The Binghamton Boscov's department store opened thirty years ago today.

A framed copy of the front page of The Evening Press from August 13, 1984, reporting the opening of the Binghamton Boscov's department store is displayed today in the manager's office. BOB JOSEPH/WNBF NEWS

Several thousand people gathered outside the main entrance of the building at Court and Water streets on the morning of August 13, 1984.

Three decades later, the store continues to serve as an anchor of the city's downtown business district.

On the 30th anniversary of the store opening, company chairman and chief executive officer Albert Boscov recalled the successful efforts of then-mayor Juanita Crabb to persuade the Pennsylvania department store chain to look at the vacant building.

Speaking on WNBF Radio's Binghamton Now program, Boscov said Crabb was "clever and resourceful" in her campaign to find a new occupant after Fowler's closed its Binghamton store.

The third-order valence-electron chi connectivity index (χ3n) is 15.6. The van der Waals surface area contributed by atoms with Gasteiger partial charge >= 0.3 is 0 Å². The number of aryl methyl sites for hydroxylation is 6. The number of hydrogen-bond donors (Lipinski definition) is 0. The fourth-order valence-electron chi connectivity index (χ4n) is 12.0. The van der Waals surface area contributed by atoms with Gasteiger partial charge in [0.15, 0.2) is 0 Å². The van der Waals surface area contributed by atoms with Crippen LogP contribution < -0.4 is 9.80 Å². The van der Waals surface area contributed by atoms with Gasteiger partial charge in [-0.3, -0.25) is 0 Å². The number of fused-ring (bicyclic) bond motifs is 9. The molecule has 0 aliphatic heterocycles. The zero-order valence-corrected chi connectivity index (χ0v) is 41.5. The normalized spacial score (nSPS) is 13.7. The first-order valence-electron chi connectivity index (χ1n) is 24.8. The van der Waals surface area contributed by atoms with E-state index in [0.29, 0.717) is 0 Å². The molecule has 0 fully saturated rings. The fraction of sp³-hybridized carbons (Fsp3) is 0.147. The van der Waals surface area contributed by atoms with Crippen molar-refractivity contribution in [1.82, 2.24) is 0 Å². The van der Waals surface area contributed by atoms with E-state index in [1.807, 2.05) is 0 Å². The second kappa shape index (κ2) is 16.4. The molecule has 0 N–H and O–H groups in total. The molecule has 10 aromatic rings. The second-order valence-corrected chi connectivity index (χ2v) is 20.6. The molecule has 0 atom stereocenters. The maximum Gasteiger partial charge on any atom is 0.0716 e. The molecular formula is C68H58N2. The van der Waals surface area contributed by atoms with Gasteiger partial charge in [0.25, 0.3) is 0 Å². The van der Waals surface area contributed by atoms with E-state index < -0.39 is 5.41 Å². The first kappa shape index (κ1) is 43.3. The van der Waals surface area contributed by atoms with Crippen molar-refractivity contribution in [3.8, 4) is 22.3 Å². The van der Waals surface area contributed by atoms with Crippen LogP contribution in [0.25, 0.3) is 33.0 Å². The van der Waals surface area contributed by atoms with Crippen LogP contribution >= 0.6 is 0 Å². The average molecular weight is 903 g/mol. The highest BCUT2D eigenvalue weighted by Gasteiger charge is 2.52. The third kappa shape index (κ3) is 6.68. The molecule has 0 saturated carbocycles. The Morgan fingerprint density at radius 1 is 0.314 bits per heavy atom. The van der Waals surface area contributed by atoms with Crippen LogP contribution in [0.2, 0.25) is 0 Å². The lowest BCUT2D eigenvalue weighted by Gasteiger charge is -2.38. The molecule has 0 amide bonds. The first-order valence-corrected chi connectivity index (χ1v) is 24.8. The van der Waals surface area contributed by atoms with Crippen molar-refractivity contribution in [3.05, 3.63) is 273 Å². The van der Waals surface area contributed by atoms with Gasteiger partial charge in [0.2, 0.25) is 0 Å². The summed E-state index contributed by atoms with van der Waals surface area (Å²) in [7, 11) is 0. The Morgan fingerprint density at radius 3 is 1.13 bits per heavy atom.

Boscov remembered the mayor's team came up with "all types of crazy ideas to entice us to come up and look." He recalled receiving something in the mail "almost every day" from Binghamton.

Ultimately, Boscov's and the city reached agreement that provided incentives to the company to open at the downtown location.

Boscov said the store continues to do well, in large part, because of a loyal customer base.

A remodeling project at the Binghamton store is nearing completion. Boscov said plans are being finalized for another "grand opening" in September to mark the 30th anniversary of the store.

Boscov said: "Binghamton has been very good to us." He expects to be on hand for next month's celebration of three decades of operating in the city.

Speaking earlier on today's Binghamton Now program, Juanita Crabb said the closing of the Fowler's store had left a "big hole in the heart of downtown." That's why she made filling the building a top priority when she took office in 1982.

Crabb said: "Boscov's coming in was grand." And thousands of people showed up to celebrate the opening.

A headline on the front page of The Evening Press newspaper that afternoon described the development as a "Miracle on Court Street."